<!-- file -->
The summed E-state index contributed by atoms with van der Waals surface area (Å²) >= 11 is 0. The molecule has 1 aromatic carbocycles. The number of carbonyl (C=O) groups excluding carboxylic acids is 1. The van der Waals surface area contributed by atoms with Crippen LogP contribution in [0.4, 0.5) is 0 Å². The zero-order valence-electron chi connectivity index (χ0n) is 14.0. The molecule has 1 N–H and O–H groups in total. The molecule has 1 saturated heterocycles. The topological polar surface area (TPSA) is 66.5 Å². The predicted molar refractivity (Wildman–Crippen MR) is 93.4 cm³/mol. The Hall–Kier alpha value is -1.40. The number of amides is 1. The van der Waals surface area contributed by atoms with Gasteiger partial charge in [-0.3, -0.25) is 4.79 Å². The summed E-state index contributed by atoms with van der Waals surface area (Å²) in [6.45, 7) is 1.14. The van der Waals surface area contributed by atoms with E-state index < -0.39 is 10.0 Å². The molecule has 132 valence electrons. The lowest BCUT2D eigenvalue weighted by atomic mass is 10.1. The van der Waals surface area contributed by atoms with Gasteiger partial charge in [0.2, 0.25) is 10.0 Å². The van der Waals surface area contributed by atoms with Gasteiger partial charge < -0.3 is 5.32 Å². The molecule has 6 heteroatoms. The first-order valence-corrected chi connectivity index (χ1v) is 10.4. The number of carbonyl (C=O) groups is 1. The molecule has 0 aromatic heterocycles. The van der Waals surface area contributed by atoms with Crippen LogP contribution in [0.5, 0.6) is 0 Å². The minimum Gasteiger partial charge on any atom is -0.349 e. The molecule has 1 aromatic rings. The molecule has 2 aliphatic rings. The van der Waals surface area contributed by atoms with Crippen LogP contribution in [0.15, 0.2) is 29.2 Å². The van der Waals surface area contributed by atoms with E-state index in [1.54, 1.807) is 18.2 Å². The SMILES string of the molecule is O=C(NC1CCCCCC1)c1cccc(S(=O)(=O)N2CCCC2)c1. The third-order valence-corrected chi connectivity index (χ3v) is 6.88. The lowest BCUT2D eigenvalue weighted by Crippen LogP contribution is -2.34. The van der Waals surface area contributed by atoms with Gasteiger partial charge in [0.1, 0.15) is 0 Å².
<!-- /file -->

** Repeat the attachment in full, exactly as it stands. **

The summed E-state index contributed by atoms with van der Waals surface area (Å²) >= 11 is 0. The molecule has 1 aromatic carbocycles. The number of carbonyl (C=O) groups excluding carboxylic acids is 1. The van der Waals surface area contributed by atoms with Crippen LogP contribution in [0.4, 0.5) is 0 Å². The zero-order valence-electron chi connectivity index (χ0n) is 14.0. The molecule has 1 N–H and O–H groups in total. The molecule has 1 saturated heterocycles. The topological polar surface area (TPSA) is 66.5 Å². The predicted molar refractivity (Wildman–Crippen MR) is 93.4 cm³/mol. The Hall–Kier alpha value is -1.40. The number of amides is 1. The van der Waals surface area contributed by atoms with Gasteiger partial charge in [-0.3, -0.25) is 4.79 Å². The summed E-state index contributed by atoms with van der Waals surface area (Å²) in [6.45, 7) is 1.14. The van der Waals surface area contributed by atoms with E-state index < -0.39 is 10.0 Å². The molecule has 132 valence electrons. The lowest BCUT2D eigenvalue weighted by atomic mass is 10.1. The van der Waals surface area contributed by atoms with Gasteiger partial charge in [0.2, 0.25) is 10.0 Å². The van der Waals surface area contributed by atoms with Gasteiger partial charge < -0.3 is 5.32 Å². The molecule has 6 heteroatoms. The first-order valence-corrected chi connectivity index (χ1v) is 10.4. The number of carbonyl (C=O) groups is 1. The molecule has 0 aromatic heterocycles. The van der Waals surface area contributed by atoms with Crippen LogP contribution in [0.5, 0.6) is 0 Å². The minimum Gasteiger partial charge on any atom is -0.349 e. The molecule has 1 aromatic rings. The molecule has 2 aliphatic rings. The van der Waals surface area contributed by atoms with Crippen LogP contribution in [0.15, 0.2) is 29.2 Å². The van der Waals surface area contributed by atoms with E-state index in [1.54, 1.807) is 18.2 Å². The SMILES string of the molecule is O=C(NC1CCCCCC1)c1cccc(S(=O)(=O)N2CCCC2)c1. The third-order valence-corrected chi connectivity index (χ3v) is 6.88. The lowest BCUT2D eigenvalue weighted by Crippen LogP contribution is -2.34. The van der Waals surface area contributed by atoms with Gasteiger partial charge in [0.1, 0.15) is 0 Å².